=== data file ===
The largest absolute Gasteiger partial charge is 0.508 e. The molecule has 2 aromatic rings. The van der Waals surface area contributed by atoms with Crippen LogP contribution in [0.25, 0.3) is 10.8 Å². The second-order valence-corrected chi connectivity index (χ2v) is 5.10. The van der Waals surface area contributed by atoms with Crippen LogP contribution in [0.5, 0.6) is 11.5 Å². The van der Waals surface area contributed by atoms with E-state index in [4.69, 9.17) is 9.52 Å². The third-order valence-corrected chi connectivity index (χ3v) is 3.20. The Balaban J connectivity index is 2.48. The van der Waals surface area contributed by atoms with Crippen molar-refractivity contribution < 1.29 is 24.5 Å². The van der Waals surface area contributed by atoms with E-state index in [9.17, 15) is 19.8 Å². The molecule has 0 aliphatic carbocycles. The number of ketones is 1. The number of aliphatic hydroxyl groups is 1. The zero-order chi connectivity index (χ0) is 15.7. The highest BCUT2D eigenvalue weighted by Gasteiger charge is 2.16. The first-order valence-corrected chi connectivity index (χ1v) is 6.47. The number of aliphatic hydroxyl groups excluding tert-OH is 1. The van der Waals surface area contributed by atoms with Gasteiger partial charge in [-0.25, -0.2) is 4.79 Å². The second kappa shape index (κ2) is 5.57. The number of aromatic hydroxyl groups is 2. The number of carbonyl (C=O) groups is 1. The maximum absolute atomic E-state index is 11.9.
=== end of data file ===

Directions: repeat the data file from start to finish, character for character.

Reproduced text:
The largest absolute Gasteiger partial charge is 0.508 e. The molecule has 2 aromatic rings. The van der Waals surface area contributed by atoms with Crippen LogP contribution in [0.25, 0.3) is 10.8 Å². The second-order valence-corrected chi connectivity index (χ2v) is 5.10. The van der Waals surface area contributed by atoms with Crippen LogP contribution in [0.5, 0.6) is 11.5 Å². The van der Waals surface area contributed by atoms with E-state index in [4.69, 9.17) is 9.52 Å². The third-order valence-corrected chi connectivity index (χ3v) is 3.20. The Balaban J connectivity index is 2.48. The van der Waals surface area contributed by atoms with Crippen molar-refractivity contribution < 1.29 is 24.5 Å². The van der Waals surface area contributed by atoms with E-state index in [9.17, 15) is 19.8 Å². The molecule has 0 aliphatic carbocycles. The number of ketones is 1. The number of aliphatic hydroxyl groups is 1. The zero-order chi connectivity index (χ0) is 15.7. The highest BCUT2D eigenvalue weighted by Gasteiger charge is 2.16. The first-order valence-corrected chi connectivity index (χ1v) is 6.47. The number of aliphatic hydroxyl groups excluding tert-OH is 1. The van der Waals surface area contributed by atoms with Gasteiger partial charge in [-0.25, -0.2) is 4.79 Å². The second kappa shape index (κ2) is 5.57. The number of aromatic hydroxyl groups is 2. The number of carbonyl (C=O) groups is 1. The maximum absolute atomic E-state index is 11.9.